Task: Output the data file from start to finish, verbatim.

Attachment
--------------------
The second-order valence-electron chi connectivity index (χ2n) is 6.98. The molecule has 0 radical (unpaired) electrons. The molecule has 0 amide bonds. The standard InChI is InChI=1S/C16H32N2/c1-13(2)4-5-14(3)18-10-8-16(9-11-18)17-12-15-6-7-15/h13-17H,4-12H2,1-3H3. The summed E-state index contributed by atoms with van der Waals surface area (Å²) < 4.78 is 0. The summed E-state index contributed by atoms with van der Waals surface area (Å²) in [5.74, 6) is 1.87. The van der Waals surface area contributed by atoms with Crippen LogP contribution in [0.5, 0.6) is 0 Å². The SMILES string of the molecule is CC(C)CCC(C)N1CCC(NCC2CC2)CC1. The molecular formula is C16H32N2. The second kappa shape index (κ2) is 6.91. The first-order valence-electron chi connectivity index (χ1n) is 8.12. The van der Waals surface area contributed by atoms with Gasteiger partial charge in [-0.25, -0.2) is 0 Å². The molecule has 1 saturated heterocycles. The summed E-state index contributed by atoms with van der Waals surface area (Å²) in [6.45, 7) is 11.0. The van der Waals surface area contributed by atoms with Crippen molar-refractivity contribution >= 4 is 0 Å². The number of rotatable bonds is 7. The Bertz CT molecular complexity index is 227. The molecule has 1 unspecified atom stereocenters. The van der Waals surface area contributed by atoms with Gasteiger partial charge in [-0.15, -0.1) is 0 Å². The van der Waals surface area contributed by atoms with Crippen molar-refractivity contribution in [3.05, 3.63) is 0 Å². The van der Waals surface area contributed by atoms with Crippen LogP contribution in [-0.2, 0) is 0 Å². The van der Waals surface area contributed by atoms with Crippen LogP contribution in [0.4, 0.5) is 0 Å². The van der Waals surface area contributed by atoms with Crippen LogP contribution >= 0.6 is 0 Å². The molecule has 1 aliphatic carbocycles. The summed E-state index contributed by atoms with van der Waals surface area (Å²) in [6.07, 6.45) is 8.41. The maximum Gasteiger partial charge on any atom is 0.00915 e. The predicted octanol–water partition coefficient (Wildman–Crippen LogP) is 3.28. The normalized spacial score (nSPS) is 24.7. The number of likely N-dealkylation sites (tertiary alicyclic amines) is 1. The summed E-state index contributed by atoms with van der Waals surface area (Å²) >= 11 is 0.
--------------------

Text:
The second-order valence-electron chi connectivity index (χ2n) is 6.98. The molecule has 0 radical (unpaired) electrons. The molecule has 0 amide bonds. The standard InChI is InChI=1S/C16H32N2/c1-13(2)4-5-14(3)18-10-8-16(9-11-18)17-12-15-6-7-15/h13-17H,4-12H2,1-3H3. The summed E-state index contributed by atoms with van der Waals surface area (Å²) < 4.78 is 0. The summed E-state index contributed by atoms with van der Waals surface area (Å²) in [5.74, 6) is 1.87. The van der Waals surface area contributed by atoms with Crippen LogP contribution in [0.5, 0.6) is 0 Å². The SMILES string of the molecule is CC(C)CCC(C)N1CCC(NCC2CC2)CC1. The molecular formula is C16H32N2. The second kappa shape index (κ2) is 6.91. The first-order valence-electron chi connectivity index (χ1n) is 8.12. The van der Waals surface area contributed by atoms with Gasteiger partial charge in [-0.25, -0.2) is 0 Å². The molecule has 1 saturated heterocycles. The summed E-state index contributed by atoms with van der Waals surface area (Å²) in [6.45, 7) is 11.0. The van der Waals surface area contributed by atoms with Crippen molar-refractivity contribution >= 4 is 0 Å². The number of rotatable bonds is 7. The Bertz CT molecular complexity index is 227. The molecule has 1 unspecified atom stereocenters. The van der Waals surface area contributed by atoms with Gasteiger partial charge in [-0.15, -0.1) is 0 Å². The van der Waals surface area contributed by atoms with Crippen molar-refractivity contribution in [3.05, 3.63) is 0 Å². The van der Waals surface area contributed by atoms with Crippen LogP contribution in [-0.2, 0) is 0 Å². The van der Waals surface area contributed by atoms with Crippen LogP contribution in [0.4, 0.5) is 0 Å². The van der Waals surface area contributed by atoms with Crippen LogP contribution >= 0.6 is 0 Å². The molecule has 1 aliphatic carbocycles. The summed E-state index contributed by atoms with van der Waals surface area (Å²) in [6.07, 6.45) is 8.41. The maximum Gasteiger partial charge on any atom is 0.00915 e. The predicted octanol–water partition coefficient (Wildman–Crippen LogP) is 3.28. The normalized spacial score (nSPS) is 24.7. The number of likely N-dealkylation sites (tertiary alicyclic amines) is 1. The summed E-state index contributed by atoms with van der Waals surface area (Å²) >= 11 is 0.